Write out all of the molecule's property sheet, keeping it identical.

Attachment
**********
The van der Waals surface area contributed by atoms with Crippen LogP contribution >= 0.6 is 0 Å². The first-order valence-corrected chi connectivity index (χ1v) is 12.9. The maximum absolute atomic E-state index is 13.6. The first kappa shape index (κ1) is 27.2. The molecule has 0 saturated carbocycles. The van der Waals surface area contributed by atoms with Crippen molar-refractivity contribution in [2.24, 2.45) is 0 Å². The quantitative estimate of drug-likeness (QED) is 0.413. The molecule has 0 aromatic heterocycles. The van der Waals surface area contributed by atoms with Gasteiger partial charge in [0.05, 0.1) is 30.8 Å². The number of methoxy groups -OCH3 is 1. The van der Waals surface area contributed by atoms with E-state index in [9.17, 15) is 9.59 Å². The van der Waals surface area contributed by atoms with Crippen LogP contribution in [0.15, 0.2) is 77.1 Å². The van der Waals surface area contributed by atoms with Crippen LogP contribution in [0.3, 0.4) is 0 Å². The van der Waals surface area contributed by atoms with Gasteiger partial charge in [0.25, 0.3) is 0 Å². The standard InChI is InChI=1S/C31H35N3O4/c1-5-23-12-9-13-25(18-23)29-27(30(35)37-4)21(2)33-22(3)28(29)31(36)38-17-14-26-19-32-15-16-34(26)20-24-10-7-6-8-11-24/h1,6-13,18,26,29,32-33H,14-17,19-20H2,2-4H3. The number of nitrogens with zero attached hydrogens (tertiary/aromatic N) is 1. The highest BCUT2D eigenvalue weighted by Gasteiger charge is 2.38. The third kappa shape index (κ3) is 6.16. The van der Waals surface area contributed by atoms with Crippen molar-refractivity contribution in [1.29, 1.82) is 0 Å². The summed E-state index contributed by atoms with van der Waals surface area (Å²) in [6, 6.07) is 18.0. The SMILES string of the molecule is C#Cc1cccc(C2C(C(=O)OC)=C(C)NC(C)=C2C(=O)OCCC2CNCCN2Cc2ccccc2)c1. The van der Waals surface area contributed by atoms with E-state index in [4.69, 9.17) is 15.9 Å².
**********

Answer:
The van der Waals surface area contributed by atoms with Crippen LogP contribution >= 0.6 is 0 Å². The first-order valence-corrected chi connectivity index (χ1v) is 12.9. The maximum absolute atomic E-state index is 13.6. The first kappa shape index (κ1) is 27.2. The molecule has 0 saturated carbocycles. The van der Waals surface area contributed by atoms with Crippen molar-refractivity contribution in [2.24, 2.45) is 0 Å². The quantitative estimate of drug-likeness (QED) is 0.413. The molecule has 0 aromatic heterocycles. The van der Waals surface area contributed by atoms with Gasteiger partial charge in [0.05, 0.1) is 30.8 Å². The number of methoxy groups -OCH3 is 1. The van der Waals surface area contributed by atoms with E-state index in [9.17, 15) is 9.59 Å². The van der Waals surface area contributed by atoms with Crippen LogP contribution in [0.15, 0.2) is 77.1 Å². The van der Waals surface area contributed by atoms with Crippen LogP contribution in [0.3, 0.4) is 0 Å². The van der Waals surface area contributed by atoms with Gasteiger partial charge in [0.25, 0.3) is 0 Å². The standard InChI is InChI=1S/C31H35N3O4/c1-5-23-12-9-13-25(18-23)29-27(30(35)37-4)21(2)33-22(3)28(29)31(36)38-17-14-26-19-32-15-16-34(26)20-24-10-7-6-8-11-24/h1,6-13,18,26,29,32-33H,14-17,19-20H2,2-4H3. The number of nitrogens with zero attached hydrogens (tertiary/aromatic N) is 1. The highest BCUT2D eigenvalue weighted by Gasteiger charge is 2.38. The third kappa shape index (κ3) is 6.16. The van der Waals surface area contributed by atoms with Crippen molar-refractivity contribution in [1.29, 1.82) is 0 Å². The summed E-state index contributed by atoms with van der Waals surface area (Å²) in [6, 6.07) is 18.0. The SMILES string of the molecule is C#Cc1cccc(C2C(C(=O)OC)=C(C)NC(C)=C2C(=O)OCCC2CNCCN2Cc2ccccc2)c1. The van der Waals surface area contributed by atoms with E-state index in [4.69, 9.17) is 15.9 Å².